Counseling Focus: The Practice of Self Control

“In any culture, the development of self-control is crucial. This ability, which depends on the prefrontal cortex, provides the basis for mental flexibility, social skills, and discipline. It predicts success in education, career and marriage. Indeed, childhood self-control is twice as important as intelligence in predicting academic achievement. Conversely, poor self control in elementary school increases risk of adult financial difficulties, criminal behavior, single parenthood and drug dependence.” –New York Times, Published February, 2012

Over the course of the school year our students have been focused on a variety of topics that help build their character not only here at Solomon but in their whole life. These topics have included: following the Golden Rule, Respect, Responsibility, Goal Setting, etc. At this time in the school year students often find themselves losing focus. Especially with the warm weather upon us distractibility can become more apparent in the classroom not only with academics but socialization as well. Building the skill of self control is a must to successfully complete the school year.

Have a discussion with your children to see if they are struggling with self control at school can help facilitate the conversation of strategies that can be tried. Providing examples of our struggle as adults in daily life, at work and home can also be helpful in conveying that these issues and skills will be an ongoing benefit for the future.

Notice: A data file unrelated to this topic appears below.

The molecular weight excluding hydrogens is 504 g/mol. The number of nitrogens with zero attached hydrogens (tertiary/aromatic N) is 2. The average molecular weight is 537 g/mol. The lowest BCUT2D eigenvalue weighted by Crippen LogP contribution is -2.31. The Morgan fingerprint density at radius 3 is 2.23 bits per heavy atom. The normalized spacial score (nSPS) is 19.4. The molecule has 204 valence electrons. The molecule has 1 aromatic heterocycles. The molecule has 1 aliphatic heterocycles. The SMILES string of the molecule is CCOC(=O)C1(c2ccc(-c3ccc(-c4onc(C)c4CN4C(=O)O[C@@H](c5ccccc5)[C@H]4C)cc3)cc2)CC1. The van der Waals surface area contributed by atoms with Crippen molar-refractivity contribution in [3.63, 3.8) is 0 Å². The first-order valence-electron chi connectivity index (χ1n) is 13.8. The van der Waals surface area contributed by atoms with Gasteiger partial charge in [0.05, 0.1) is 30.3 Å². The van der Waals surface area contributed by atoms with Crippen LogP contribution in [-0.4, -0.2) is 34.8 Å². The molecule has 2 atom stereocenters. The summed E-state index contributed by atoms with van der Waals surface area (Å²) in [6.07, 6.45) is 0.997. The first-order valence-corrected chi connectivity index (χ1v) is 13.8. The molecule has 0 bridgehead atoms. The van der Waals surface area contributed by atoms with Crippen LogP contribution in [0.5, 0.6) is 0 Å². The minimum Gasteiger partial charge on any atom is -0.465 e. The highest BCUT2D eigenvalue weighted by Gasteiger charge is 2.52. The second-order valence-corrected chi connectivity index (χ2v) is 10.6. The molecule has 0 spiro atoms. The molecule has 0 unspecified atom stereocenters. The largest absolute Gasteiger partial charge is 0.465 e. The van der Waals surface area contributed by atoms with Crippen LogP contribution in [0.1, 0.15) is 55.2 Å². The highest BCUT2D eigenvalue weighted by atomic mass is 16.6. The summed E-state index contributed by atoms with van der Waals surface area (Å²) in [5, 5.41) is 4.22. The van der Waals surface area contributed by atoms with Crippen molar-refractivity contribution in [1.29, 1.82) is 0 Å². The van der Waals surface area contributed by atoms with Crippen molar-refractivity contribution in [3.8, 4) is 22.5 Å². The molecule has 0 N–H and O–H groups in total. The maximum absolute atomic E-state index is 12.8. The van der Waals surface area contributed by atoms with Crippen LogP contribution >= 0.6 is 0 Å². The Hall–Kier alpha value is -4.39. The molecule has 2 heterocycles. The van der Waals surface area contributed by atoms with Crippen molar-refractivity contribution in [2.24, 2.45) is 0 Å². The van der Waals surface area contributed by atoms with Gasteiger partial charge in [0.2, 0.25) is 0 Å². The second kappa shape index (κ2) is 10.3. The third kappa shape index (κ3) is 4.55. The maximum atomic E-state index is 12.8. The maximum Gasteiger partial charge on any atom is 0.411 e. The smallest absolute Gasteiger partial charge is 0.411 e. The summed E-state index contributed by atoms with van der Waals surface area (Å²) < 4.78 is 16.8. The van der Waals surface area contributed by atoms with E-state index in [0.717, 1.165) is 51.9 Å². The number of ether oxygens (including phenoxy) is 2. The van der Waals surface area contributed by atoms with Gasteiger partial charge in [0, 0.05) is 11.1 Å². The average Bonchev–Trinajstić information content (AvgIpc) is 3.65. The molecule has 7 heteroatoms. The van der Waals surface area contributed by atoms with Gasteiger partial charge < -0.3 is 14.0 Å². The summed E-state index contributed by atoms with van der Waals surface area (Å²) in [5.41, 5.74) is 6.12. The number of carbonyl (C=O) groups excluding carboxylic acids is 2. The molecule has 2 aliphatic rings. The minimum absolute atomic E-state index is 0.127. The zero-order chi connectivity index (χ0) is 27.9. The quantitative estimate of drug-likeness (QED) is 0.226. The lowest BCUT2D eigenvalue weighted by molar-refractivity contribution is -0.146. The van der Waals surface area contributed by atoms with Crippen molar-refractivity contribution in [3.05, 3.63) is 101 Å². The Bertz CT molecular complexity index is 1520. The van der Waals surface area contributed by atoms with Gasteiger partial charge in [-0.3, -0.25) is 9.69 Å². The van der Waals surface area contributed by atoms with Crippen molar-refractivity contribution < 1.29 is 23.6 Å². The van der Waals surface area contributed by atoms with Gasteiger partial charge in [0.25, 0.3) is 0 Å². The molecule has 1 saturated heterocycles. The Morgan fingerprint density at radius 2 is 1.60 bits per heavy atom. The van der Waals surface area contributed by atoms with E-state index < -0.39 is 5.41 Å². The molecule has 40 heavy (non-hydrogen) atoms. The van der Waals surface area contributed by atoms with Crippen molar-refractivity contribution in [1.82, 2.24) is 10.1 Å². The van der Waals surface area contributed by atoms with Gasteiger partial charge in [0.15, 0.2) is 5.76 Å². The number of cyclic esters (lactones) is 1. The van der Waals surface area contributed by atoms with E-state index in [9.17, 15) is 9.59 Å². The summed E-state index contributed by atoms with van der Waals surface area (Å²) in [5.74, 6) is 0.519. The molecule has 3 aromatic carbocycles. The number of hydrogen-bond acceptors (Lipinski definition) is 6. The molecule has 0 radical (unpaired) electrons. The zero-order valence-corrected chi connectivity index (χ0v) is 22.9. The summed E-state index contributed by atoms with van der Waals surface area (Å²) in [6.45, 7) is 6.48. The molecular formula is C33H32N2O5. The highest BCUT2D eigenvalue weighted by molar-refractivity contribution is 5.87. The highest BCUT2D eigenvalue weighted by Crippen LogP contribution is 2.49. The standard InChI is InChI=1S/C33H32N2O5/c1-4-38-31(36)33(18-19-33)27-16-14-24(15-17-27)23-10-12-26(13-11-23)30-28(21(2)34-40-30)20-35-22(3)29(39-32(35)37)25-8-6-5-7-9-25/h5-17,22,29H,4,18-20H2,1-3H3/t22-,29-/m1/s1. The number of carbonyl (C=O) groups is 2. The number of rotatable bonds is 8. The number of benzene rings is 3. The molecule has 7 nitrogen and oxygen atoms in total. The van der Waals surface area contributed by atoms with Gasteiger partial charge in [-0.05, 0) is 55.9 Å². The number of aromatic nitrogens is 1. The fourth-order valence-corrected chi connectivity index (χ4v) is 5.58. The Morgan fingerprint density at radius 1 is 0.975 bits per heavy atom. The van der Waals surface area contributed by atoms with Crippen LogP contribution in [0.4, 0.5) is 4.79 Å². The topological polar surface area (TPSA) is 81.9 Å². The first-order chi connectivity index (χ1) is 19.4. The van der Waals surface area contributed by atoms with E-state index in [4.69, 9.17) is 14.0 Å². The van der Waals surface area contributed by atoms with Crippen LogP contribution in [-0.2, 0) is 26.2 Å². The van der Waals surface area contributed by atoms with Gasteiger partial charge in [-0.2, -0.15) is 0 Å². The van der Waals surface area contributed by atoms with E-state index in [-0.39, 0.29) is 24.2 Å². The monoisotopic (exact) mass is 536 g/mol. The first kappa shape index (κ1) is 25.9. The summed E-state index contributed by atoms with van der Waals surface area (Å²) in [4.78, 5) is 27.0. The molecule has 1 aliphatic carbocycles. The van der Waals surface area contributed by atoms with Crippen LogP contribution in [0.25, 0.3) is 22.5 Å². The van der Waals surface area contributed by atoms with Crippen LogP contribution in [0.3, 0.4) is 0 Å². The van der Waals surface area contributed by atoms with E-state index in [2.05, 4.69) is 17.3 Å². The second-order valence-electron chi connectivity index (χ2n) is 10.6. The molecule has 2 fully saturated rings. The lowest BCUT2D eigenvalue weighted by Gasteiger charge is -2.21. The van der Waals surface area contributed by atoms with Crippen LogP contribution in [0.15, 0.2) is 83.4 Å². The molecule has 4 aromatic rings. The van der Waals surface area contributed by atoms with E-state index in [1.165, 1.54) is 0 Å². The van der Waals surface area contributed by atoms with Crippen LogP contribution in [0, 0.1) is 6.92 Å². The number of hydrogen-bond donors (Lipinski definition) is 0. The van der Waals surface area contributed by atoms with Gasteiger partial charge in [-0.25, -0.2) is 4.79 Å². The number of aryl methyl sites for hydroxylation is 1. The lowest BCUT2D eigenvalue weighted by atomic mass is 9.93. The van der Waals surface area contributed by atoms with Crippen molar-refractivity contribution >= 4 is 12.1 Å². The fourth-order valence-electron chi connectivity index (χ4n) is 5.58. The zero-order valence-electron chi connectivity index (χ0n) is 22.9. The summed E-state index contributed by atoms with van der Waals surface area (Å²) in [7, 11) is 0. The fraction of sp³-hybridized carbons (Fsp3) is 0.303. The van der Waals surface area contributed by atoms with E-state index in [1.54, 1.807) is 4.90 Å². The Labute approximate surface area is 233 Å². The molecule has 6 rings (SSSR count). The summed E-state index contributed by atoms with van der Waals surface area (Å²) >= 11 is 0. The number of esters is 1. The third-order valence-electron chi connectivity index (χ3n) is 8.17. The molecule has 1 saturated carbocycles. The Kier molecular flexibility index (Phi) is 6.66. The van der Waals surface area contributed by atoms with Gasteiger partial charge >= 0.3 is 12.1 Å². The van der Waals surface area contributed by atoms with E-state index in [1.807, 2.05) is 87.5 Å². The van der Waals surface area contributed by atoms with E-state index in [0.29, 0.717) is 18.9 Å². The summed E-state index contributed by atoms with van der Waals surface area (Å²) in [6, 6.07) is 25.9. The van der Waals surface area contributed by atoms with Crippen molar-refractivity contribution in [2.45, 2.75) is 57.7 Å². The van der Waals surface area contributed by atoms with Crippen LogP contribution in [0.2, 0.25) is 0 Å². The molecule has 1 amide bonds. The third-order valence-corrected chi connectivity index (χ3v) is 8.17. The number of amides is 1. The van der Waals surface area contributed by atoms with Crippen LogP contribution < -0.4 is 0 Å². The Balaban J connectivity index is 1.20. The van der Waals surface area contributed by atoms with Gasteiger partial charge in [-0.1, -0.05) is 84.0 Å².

Strategies to support self control include:

  • • Relaxation techniques: such as deep breathing, stretching, and counting to ten.

Relaxation can calm our minds from racing with anxiety, panic, negativity, etc. and allow us to clear our thoughts with a fresh start.

  • • Taking a break: such as moving onto another assignment, throwing an item in the garbage, getting a drink of water, making a visit to the bathroom.

A break often provides an opportunity to expel some pent up energy. Afterward, we can then reapply ourselves to the task at hand.

  • • Motivation / Motivators: such as a time limit, free time, and an enjoyable activity.

Supplying a competitive edge often pushes us through the completion of a task, especially a non preferred one. However, we must be cautious that the quality of our work does not suffer as a result.

Self control can seem simplistic and much like common sense however revisiting the topic often proves beneficial as each school year brings new experiences and struggles.

Sarita Ptak
Solomon School Counselor